The alternative is to follow the route of retraining, which, after much thought, I prefer. The aim would be to raise the standard of trainee to that of advanced driver in order to be granted the necessary certificate. My amendment has a sting in the tail for the trainer who signs the certificate. If his trainee is involved in an accident after training, the trainer can be called on to justify the grant of his certificate. He cannot just take the money and run. Clearly, the training organisations would need to be properly approved.

I do not want to weary the Committee with detailed explanations of my amendments, as they are exploratory and, I am quite sure, defective--or even unworkable. The issues that the Committee needs to consider are, first, whether retraining would be an effective tool, or do the Committee and the Government favour revenge and retribution, or indeed some other solution? Secondly, is there more scope for a retesting scheme and, if so, how should it be used? Finally, if the Committee does favour the retraining approach, when should it be made available? Perhaps the answer is after the first more serious moving traffic offence for the novice and after the second for a more experienced motorist. Should the courts have discretion over when to apply it or should it be automatic?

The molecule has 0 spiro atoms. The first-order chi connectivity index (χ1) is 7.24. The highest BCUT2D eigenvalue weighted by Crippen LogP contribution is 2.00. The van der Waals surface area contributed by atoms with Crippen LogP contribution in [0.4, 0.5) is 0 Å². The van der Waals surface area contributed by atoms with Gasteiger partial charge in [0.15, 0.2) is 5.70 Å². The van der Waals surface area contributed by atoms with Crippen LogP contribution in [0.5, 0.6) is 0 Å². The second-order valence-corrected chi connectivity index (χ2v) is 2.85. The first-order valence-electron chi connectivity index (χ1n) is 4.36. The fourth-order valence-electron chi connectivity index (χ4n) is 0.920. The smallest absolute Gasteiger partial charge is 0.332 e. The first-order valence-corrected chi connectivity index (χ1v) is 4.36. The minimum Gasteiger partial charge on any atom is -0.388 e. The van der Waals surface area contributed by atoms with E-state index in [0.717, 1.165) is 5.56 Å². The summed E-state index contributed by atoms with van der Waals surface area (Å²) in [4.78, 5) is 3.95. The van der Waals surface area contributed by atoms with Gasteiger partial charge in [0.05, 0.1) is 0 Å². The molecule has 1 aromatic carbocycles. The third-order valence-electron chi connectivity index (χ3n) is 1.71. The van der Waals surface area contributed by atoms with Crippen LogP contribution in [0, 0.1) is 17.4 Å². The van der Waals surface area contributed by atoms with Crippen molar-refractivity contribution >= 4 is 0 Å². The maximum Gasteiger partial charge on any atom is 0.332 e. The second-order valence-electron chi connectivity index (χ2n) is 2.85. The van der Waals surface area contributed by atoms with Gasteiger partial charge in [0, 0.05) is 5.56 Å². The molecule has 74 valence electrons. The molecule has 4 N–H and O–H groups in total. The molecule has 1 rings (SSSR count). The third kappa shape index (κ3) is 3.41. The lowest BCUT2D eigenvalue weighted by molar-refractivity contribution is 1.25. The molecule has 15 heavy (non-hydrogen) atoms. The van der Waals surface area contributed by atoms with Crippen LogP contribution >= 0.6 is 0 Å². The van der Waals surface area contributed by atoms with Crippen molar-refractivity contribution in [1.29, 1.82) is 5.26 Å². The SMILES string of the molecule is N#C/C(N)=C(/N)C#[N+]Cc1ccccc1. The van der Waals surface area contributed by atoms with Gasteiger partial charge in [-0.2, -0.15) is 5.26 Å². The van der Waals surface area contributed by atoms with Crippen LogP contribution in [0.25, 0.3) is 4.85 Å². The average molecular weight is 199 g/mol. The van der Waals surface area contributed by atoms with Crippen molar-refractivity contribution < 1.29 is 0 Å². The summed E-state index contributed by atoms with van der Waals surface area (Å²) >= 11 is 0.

I shall be interested to hear the views of the Committee. I have no intention of pressing the amendment tonight. I hope therefore that the Minister will concentrate on informing the Committee of his approach to the problem, which will no doubt have the benefit of considerable research on his part. I appreciate that I may have been speaking out of turn on the groupings, and I would appreciate having a few minutes in which to gather my thoughts. I beg to move.

10.45 p.m.

Baroness Thomas of Walliswood: I think the noble Earl was speaking to Amendment No. 415; I did not actually hear what was called. I do not think there is anything wrong with the ideas put forward in the amendment but it is rather unfortunate that they should have been put forward with an alternative to dealing with careless and dangerous driving. These may be valuable amendments in the fight for safer

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roads but I should not like to be associated with any moving away from giving penalties to those who drive carelessly and cause death or injury thereby.